You can study an MPhil or an MRes over the course of one year, a PhD over three years or a DPharm, also over three years.
MPhil & PhD
You can study any option in any of our research groups:
Postgraduate Certificate in Researcher Professional Development (PG Cert RPD) programme
As part of your PhD degree, you'll be enrolled on the Postgraduate Certificate in Researcher Professional Development (PG Cert RPD).
This certificate is designed to support you with your research and rewards you for things you'll do as a research student here.
It'll help you improve skills which are important to professional development and employability:
- the knowledge and intellectual abilities to conduct your research
- the personal qualities to succeed in your research and chosen career
- the standards, requirements and conduct of a professional researcher in your discipline
- working with others and communicating the impact of your research to a wide range of audiences
All you have to do is plan these activities alongside your doctorate, documenting and reflecting your journey to success along the way.
This degree responds to an identified need for more NHS pharmacists to engage in research linked to their professional and practice role in areas in which a PhD research programme may not be the most appropriate qualification.
Find out how to study for a DPharm degree.
We offer MRes degrees in:
- Biomedical Science topics
- Pharmaceutical Science topics
Please contact The Graduate School to chat about studying an MRes with us.
Inhibiting amyloid development using natural compounds: a molecular dynamics study
This project will utilise molecular dynamics simulation, exploiting the ARCHIE_WeSt supercomputer at Strathclyde to understand how the inhibitors interact with protein aggregates; how they interfere with the nucleation and growth pathway of the fibrils, and if aggregation can be reversed.
Investigation of pharmaceutical crystallisation using small angle x-ray scattering
The project will focus on the applications of latest Small-angle X-ray scattering system in CMAC (EPSRC Centre of excellence in continuous manufacturing and crystallisation) to provide mechanistic understanding of interparticle interaction in dense system under repulsive or attractive interactions.
Development of multi-sensor measurement for characterizing biological suspensions and tissue
The project will focus on the development of novel multi-sensor measurement-analysis platform which integrate optics (instrument configuration) and theories of light propagation through particulate media to extract physical and chemical information of biological suspensions.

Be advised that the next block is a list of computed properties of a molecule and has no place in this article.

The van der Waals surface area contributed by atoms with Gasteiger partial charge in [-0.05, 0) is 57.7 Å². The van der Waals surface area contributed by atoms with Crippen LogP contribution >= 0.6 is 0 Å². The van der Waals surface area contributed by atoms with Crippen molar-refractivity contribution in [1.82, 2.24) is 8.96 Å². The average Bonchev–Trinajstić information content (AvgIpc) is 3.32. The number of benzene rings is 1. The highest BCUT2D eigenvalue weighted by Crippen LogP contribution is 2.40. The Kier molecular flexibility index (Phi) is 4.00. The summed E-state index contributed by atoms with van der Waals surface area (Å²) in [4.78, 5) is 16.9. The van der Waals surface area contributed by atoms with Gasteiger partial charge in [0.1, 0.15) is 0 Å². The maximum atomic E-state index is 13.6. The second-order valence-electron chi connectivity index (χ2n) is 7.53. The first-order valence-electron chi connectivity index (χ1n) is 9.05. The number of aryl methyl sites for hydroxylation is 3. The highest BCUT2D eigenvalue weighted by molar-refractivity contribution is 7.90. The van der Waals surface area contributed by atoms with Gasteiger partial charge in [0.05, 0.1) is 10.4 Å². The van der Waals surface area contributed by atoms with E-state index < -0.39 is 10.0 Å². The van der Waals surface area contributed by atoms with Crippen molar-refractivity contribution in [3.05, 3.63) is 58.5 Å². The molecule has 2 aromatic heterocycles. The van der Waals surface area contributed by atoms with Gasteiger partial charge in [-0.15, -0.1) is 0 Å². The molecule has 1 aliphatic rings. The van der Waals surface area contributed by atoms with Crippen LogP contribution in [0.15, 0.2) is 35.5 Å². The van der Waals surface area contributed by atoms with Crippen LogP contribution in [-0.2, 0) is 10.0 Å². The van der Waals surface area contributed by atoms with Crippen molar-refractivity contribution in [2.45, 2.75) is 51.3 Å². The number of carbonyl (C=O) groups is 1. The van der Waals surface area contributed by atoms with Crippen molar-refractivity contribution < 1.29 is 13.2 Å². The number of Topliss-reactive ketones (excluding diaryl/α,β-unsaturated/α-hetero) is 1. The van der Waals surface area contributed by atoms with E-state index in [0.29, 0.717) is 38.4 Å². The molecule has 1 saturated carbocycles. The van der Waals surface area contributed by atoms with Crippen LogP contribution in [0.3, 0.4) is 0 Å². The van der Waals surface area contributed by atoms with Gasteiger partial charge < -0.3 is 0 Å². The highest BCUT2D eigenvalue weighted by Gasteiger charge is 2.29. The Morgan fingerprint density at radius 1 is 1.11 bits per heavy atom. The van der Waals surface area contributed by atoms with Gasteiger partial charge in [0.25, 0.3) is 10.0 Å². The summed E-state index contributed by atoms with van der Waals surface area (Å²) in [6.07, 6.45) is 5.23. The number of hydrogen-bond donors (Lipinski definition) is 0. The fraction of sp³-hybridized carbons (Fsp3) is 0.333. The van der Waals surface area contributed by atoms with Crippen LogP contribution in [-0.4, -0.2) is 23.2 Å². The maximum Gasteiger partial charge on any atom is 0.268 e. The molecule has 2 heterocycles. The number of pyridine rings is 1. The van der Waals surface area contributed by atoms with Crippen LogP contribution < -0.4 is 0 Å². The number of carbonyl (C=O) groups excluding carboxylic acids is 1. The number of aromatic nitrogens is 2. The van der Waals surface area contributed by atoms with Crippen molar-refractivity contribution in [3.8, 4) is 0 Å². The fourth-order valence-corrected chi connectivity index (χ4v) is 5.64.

Role of building design in house dust mite colonization and development of asthma
The questions will be addressed: 1. What are the main factors affecting HDM colonisation and metabolic activity across the Scottish housing stock? 2. Are 'tight' modern house types (lightweight timber frame with polythene vapour barriers) more prone to HDM infestation than traditional heavyweight dwellings?
A multidisciplinary approach to elucidate the mechanism of ammonium transport by the ubiquitous family of Amt/Rhesus protein
What are the functional features that are important for the ion specificity and ion permeation? What are the structural features that explain the mechanistic difference between Amt (transporter) and Rh (channel)? What are the conformational changes associated with the transport cycle?
A new role for the Gelsolin family in the regulation of G protein-coupled receptors (GPCR) activity
The aim of the project is to explore the role of the Gelsolin family across different GPCR pathways to identify if interaction is unique to PAR4 or a universal regulator of GPCRs.
Age-related and cell-type specific neural information processing
In this proposal, we will test the hypothesis that auditory coding in the primary auditory cortex (A1) is changed with age in a cell-type-specific manner. We will specifically focus on one of major cortical cell groups, GABAergic inhibitory neurons, which are further classified into diverse subtypes.